By Diogenes (articles ) | Jan 27, 2006
John Leo sees in the Frey Fraud the symptom of a larger tendency to dissolve truth in the solvent of feelings:
The many hoaxes on colleges campuses, mostly involving untrue reports of rapes and racial attacks, often turn out to be teaching instruments of a sort, conscious lies intended to reveal broad truths about the constant victimization of women and minorities. After the Tawana Brawley case, an article in the Nation magazine said the faked kidnapping and rape she reported were useful because they called attention to the suffering of blacks, so "in cultural perspective, if not in fact, it doesn't matter whether the crime occurred or not."Where do we encounter this mindset most frequently? From the pulpit. "What's not important is whether Jesus really walked on water (cured the man born blind, rose from the dead ...). What's important is what the evangelist is trying to tell us about God's mercy by this miracle story."
Many of the campus hoaxes owe something to the postmodern notion that there is no literal truth, only voices and narratives. If so, who can object if you make up a narrative that expresses the truth you feel? This attitude seeps into therapy, often through therapists who guide patients to the feeling that parents must have abused them. After one California patient sued her parents, her therapist said, "I don't care if it's true ...What actually happened is irrelevant to me."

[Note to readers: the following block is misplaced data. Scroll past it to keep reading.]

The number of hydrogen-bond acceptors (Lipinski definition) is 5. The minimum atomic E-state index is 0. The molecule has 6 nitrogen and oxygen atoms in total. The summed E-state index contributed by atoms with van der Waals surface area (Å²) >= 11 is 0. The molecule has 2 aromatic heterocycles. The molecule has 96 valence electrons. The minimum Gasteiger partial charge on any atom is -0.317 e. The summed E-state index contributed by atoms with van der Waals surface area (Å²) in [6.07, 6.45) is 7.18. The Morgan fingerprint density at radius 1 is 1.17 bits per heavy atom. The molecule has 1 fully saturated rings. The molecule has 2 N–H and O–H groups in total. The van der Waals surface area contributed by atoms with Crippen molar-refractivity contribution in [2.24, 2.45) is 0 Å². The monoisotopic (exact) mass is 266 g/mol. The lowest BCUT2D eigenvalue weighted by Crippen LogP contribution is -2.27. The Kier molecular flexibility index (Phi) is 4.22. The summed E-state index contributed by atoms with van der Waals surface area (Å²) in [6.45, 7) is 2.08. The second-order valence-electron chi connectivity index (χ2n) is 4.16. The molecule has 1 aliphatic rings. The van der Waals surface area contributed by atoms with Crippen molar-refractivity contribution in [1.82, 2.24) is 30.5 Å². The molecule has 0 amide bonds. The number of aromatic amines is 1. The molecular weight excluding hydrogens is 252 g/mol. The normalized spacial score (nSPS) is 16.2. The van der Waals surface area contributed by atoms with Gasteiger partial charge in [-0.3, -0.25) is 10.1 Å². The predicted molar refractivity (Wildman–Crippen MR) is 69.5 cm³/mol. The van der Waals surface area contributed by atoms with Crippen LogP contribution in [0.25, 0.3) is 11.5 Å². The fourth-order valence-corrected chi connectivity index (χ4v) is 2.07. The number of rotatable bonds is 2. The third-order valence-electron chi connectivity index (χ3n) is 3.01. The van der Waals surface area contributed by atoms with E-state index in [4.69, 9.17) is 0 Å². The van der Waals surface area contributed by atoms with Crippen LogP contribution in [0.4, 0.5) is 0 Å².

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Posted by: Lucius -
Jan. 27, 2006 1:29 PM ET USA
This form of mental illness (mind-invented "reality") is one of the signs of gnosticism which is very active now. In politics it is the lunacy of the left. Facts don't count. Consciousness raising about mind-constructed reality is the goal for action.For the religious gnostic, it does not matter whether God became Man or not or rose from the dead etc.It is another rejection of material creation and the fact that humans know via the senses. This gives new urgency to the need for sana doctrina.
Posted by: -
Jan. 27, 2006 12:01 PM ET USA
It might be instructive, Di, to opine on the origin of this mindset within the Church. When did we first begin to hear loud voices from the pulpit questioning the authenticity of Sacred Scripture and the tenets of the Faith? This kind of thinking is evident in those that promote the “Spirit of Vatican II,” is it not? Nothing is certain; everything is relative--except that all will be saved!
Posted by: patriot6908 -
Jan. 27, 2006 10:16 AM ET USA
The horrid irony of all this is that we become fictions to ourselves and are at the mercy of the constant whims that blow through society. This is the foundation of all totalitarian worlds, now matter of which stripe, but certainly within the last one-hundred and fifty years of the socialist variety. It's also good to recall that when Caligula made his horse a Roman Senator, he got no argument--his insane fiction triumphing over studied fact.